[Linux-aus] Some Anti-Harassment Policies considered harmful

Anestis Kozakis kenosti at gmail.com
Sat Feb 19 22:50:02 EST 2011

On 19 February 2011 22:28, Simon Lyall <simon at darkmere.gen.nz> wrote:
> On Sat, 19 Feb 2011, Anestis Kozakis wrote:
>> Anyone who answers no has an icon of a camera with a red circle and a
>> line through it on their badge.
> [..]
>> If someone violates policy, the organisers have the right to demand
>> the photo be removed.  If the photographer doesn't agree, the
>> camera/device is confiscated by the organisers (with the assistance of
>> the security guards), the photograph deleted, and the photographer
>> banned from the next three conferences hosted/sponsored by Linux
>> Australia.  The photographer has no avenue to sue as he/she signed the
>> agreement.
> Exactly what is the point here? Some people don't want to be photoed and
> photographing those people against their wishes might come under the
> harassment policies, especially if it is done in a overt manner[1]

The point is protecting the rights of the attendees.

> However I think the suggested policy above is going a little too far. The
> most practical problem would be that a little stamp on a person's badge is
> not going to be viable more than a couple of metres away (and straight
> on). So anyone taking crowd, group, angled or action photographs is not
> going to be able to check badges before going ahead.
> There are a bunch of other objections too. I really can't believe we are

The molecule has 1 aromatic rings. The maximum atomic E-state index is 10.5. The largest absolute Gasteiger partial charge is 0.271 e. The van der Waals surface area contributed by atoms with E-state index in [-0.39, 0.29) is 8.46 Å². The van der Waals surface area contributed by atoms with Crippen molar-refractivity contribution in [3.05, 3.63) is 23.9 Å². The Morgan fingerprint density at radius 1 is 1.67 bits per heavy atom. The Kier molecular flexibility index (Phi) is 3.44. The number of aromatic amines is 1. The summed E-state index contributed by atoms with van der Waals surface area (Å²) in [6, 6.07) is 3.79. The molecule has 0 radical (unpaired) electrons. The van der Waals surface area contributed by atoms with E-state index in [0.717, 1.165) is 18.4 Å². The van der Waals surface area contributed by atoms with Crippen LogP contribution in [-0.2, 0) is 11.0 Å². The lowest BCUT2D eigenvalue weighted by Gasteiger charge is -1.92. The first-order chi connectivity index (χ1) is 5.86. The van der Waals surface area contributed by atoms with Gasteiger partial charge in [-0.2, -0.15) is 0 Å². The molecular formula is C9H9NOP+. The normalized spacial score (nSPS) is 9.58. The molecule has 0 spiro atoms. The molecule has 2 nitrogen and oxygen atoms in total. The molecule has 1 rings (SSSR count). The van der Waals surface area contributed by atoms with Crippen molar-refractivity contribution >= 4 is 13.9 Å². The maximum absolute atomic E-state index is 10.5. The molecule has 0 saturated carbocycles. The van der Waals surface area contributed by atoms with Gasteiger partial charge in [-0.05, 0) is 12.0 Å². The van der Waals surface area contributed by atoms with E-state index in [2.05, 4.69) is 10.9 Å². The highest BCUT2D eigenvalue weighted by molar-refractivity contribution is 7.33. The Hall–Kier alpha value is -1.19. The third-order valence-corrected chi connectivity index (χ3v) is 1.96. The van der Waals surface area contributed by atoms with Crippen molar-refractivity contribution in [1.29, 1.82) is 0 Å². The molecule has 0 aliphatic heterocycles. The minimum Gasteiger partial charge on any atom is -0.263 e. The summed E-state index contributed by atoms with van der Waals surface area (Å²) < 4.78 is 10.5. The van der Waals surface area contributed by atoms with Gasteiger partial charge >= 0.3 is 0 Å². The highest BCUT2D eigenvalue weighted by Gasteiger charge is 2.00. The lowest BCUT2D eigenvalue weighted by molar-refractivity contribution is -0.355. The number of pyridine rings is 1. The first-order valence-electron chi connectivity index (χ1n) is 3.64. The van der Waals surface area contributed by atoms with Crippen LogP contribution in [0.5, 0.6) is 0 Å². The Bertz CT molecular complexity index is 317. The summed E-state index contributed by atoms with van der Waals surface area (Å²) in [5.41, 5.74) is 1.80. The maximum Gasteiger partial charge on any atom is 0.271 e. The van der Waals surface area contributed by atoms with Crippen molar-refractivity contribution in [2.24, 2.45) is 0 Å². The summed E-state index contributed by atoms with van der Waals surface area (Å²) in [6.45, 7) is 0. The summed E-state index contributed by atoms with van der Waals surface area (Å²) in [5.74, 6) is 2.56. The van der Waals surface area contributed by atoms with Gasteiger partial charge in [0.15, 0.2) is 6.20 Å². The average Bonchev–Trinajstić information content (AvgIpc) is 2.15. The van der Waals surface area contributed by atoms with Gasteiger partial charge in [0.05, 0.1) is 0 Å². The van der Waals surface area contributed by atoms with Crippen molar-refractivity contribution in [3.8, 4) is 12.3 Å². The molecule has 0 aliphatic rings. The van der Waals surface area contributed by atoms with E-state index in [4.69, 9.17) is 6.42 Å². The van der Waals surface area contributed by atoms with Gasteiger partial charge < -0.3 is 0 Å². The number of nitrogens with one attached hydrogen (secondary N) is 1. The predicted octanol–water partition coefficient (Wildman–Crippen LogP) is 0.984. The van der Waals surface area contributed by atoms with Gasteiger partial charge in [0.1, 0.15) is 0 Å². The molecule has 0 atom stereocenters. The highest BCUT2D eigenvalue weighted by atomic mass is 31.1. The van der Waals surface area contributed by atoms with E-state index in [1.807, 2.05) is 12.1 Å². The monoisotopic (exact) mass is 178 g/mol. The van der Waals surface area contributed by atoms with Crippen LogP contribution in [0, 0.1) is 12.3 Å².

> discussing a policy that involves tacking a person, holding them down and
> deleting their data before banning them just for taking a photograph[2].

I never said anything about tackling the person.  Please tell me where
I said that!

As I said, this can be modified as seen fit.  This is just something
that came to me.  I've mulled it over for a few days, and I can't see
the bad side personally.  Security Guards are trained to handle
situations like this, but if someone refuses to do the right thing, as
per the agreement they signed when it is pointed out to them by the
organisers, that is when the Security Guards are asked to step in.

But, I really don't see many people refusing to do the right thing
after it is pointed out to them.

> [1] For many it is the act of being photographed rather than the existence
> of the photograph that seems to be the problem.
> [2] Seriously people, going into a mall, train station or central city
> street one day. Looks around and count the cameras looking at you.
> --
> Simon Lyall  |  Very Busy  |  Web: http://www.darkmere.gen.nz/

Anestis Kozakis | kenosti at gmail.com | http://www.akozakis.id.au/

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